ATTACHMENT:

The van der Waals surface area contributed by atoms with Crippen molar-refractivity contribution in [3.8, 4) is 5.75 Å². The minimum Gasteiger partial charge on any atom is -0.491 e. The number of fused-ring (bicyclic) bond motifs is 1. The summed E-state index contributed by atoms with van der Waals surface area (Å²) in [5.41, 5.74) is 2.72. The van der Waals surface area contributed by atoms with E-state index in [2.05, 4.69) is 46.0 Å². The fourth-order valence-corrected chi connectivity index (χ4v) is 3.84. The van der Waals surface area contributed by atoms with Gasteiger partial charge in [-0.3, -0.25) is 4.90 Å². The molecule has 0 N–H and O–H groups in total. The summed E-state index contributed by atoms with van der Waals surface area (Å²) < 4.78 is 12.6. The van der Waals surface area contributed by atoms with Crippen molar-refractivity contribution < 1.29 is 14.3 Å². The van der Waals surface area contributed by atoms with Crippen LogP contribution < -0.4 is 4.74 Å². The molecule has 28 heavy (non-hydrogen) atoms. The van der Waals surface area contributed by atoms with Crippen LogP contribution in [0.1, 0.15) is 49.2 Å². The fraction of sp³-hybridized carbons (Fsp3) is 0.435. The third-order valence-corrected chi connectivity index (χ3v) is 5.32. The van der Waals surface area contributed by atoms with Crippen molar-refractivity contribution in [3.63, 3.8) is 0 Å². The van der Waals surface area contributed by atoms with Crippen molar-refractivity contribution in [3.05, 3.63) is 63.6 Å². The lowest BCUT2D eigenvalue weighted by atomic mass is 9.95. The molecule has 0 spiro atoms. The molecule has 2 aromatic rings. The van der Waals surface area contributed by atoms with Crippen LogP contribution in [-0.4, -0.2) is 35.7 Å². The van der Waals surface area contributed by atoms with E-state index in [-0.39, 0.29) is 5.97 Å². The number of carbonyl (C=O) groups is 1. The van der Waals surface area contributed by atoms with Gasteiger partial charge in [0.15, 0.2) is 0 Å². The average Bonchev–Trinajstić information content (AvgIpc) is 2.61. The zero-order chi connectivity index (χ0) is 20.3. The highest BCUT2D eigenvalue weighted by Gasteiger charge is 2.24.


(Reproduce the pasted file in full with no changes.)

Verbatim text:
The van der Waals surface area contributed by atoms with Crippen molar-refractivity contribution in [3.8, 4) is 5.75 Å². The minimum Gasteiger partial charge on any atom is -0.491 e. The number of fused-ring (bicyclic) bond motifs is 1. The summed E-state index contributed by atoms with van der Waals surface area (Å²) in [5.41, 5.74) is 2.72. The van der Waals surface area contributed by atoms with E-state index in [2.05, 4.69) is 46.0 Å². The fourth-order valence-corrected chi connectivity index (χ4v) is 3.84. The van der Waals surface area contributed by atoms with Gasteiger partial charge in [-0.3, -0.25) is 4.90 Å². The molecule has 0 N–H and O–H groups in total. The summed E-state index contributed by atoms with van der Waals surface area (Å²) < 4.78 is 12.6. The van der Waals surface area contributed by atoms with Crippen molar-refractivity contribution < 1.29 is 14.3 Å². The van der Waals surface area contributed by atoms with Crippen LogP contribution < -0.4 is 4.74 Å². The molecule has 28 heavy (non-hydrogen) atoms. The van der Waals surface area contributed by atoms with Crippen LogP contribution in [0.1, 0.15) is 49.2 Å². The fraction of sp³-hybridized carbons (Fsp3) is 0.435. The third-order valence-corrected chi connectivity index (χ3v) is 5.32. The van der Waals surface area contributed by atoms with Crippen molar-refractivity contribution in [3.63, 3.8) is 0 Å². The van der Waals surface area contributed by atoms with Crippen molar-refractivity contribution in [3.05, 3.63) is 63.6 Å². The lowest BCUT2D eigenvalue weighted by atomic mass is 9.95. The molecule has 0 spiro atoms. The molecule has 2 aromatic rings. The van der Waals surface area contributed by atoms with Crippen LogP contribution in [-0.4, -0.2) is 35.7 Å². The van der Waals surface area contributed by atoms with E-state index in [-0.39, 0.29) is 5.97 Å². The number of carbonyl (C=O) groups is 1. The van der Waals surface area contributed by atoms with Gasteiger partial charge in [0.15, 0.2) is 0 Å². The average Bonchev–Trinajstić information content (AvgIpc) is 2.61. The zero-order chi connectivity index (χ0) is 20.3. The highest BCUT2D eigenvalue weighted by Gasteiger charge is 2.24.